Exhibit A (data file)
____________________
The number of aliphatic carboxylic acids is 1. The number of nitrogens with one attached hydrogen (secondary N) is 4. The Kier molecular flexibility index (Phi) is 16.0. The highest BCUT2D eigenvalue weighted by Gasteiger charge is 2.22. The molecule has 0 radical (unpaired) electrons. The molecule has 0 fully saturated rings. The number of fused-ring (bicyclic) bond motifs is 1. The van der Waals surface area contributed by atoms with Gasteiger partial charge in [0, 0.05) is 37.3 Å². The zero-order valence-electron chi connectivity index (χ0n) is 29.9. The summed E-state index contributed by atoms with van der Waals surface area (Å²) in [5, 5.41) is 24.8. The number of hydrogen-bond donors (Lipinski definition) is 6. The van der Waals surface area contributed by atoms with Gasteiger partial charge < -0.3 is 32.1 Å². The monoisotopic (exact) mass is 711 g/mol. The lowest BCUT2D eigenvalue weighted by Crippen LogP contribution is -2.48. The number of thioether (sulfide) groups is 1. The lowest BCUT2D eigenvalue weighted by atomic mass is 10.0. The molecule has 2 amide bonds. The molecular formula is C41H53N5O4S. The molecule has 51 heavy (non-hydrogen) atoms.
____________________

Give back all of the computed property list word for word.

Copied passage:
The number of aliphatic carboxylic acids is 1. The number of nitrogens with one attached hydrogen (secondary N) is 4. The Kier molecular flexibility index (Phi) is 16.0. The highest BCUT2D eigenvalue weighted by Gasteiger charge is 2.22. The molecule has 0 radical (unpaired) electrons. The molecule has 0 fully saturated rings. The number of fused-ring (bicyclic) bond motifs is 1. The van der Waals surface area contributed by atoms with Gasteiger partial charge in [0, 0.05) is 37.3 Å². The zero-order valence-electron chi connectivity index (χ0n) is 29.9. The summed E-state index contributed by atoms with van der Waals surface area (Å²) in [5, 5.41) is 24.8. The number of hydrogen-bond donors (Lipinski definition) is 6. The van der Waals surface area contributed by atoms with Gasteiger partial charge < -0.3 is 32.1 Å². The monoisotopic (exact) mass is 711 g/mol. The lowest BCUT2D eigenvalue weighted by Crippen LogP contribution is -2.48. The number of thioether (sulfide) groups is 1. The lowest BCUT2D eigenvalue weighted by atomic mass is 10.0. The molecule has 2 amide bonds. The molecular formula is C41H53N5O4S. The molecule has 51 heavy (non-hydrogen) atoms.